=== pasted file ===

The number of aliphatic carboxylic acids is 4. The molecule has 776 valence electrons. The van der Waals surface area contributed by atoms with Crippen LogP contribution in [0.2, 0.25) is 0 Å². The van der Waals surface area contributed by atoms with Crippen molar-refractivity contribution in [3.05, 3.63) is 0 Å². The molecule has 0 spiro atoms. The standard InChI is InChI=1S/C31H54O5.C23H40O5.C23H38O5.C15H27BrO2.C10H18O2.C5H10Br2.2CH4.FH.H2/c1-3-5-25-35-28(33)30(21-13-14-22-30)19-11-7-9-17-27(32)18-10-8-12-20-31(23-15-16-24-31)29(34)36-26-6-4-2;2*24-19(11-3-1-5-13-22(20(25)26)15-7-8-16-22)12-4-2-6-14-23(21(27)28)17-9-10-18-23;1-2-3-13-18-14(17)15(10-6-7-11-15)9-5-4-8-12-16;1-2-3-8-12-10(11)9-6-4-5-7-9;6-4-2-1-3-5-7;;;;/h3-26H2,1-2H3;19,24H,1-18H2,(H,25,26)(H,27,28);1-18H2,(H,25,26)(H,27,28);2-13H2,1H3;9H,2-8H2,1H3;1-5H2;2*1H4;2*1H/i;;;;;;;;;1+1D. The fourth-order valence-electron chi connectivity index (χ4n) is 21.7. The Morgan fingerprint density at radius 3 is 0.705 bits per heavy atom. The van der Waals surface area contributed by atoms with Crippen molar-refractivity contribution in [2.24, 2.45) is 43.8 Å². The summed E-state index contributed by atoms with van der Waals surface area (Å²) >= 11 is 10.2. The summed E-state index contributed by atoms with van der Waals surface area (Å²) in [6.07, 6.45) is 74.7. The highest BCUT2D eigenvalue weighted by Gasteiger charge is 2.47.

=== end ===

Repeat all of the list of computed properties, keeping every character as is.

The number of aliphatic carboxylic acids is 4. The molecule has 776 valence electrons. The van der Waals surface area contributed by atoms with Crippen LogP contribution in [0.2, 0.25) is 0 Å². The van der Waals surface area contributed by atoms with Crippen molar-refractivity contribution in [3.05, 3.63) is 0 Å². The molecule has 0 spiro atoms. The standard InChI is InChI=1S/C31H54O5.C23H40O5.C23H38O5.C15H27BrO2.C10H18O2.C5H10Br2.2CH4.FH.H2/c1-3-5-25-35-28(33)30(21-13-14-22-30)19-11-7-9-17-27(32)18-10-8-12-20-31(23-15-16-24-31)29(34)36-26-6-4-2;2*24-19(11-3-1-5-13-22(20(25)26)15-7-8-16-22)12-4-2-6-14-23(21(27)28)17-9-10-18-23;1-2-3-13-18-14(17)15(10-6-7-11-15)9-5-4-8-12-16;1-2-3-8-12-10(11)9-6-4-5-7-9;6-4-2-1-3-5-7;;;;/h3-26H2,1-2H3;19,24H,1-18H2,(H,25,26)(H,27,28);1-18H2,(H,25,26)(H,27,28);2-13H2,1H3;9H,2-8H2,1H3;1-5H2;2*1H4;2*1H/i;;;;;;;;;1+1D. The fourth-order valence-electron chi connectivity index (χ4n) is 21.7. The Morgan fingerprint density at radius 3 is 0.705 bits per heavy atom. The van der Waals surface area contributed by atoms with Crippen molar-refractivity contribution in [2.24, 2.45) is 43.8 Å². The summed E-state index contributed by atoms with van der Waals surface area (Å²) >= 11 is 10.2. The summed E-state index contributed by atoms with van der Waals surface area (Å²) in [6.07, 6.45) is 74.7. The highest BCUT2D eigenvalue weighted by Gasteiger charge is 2.47.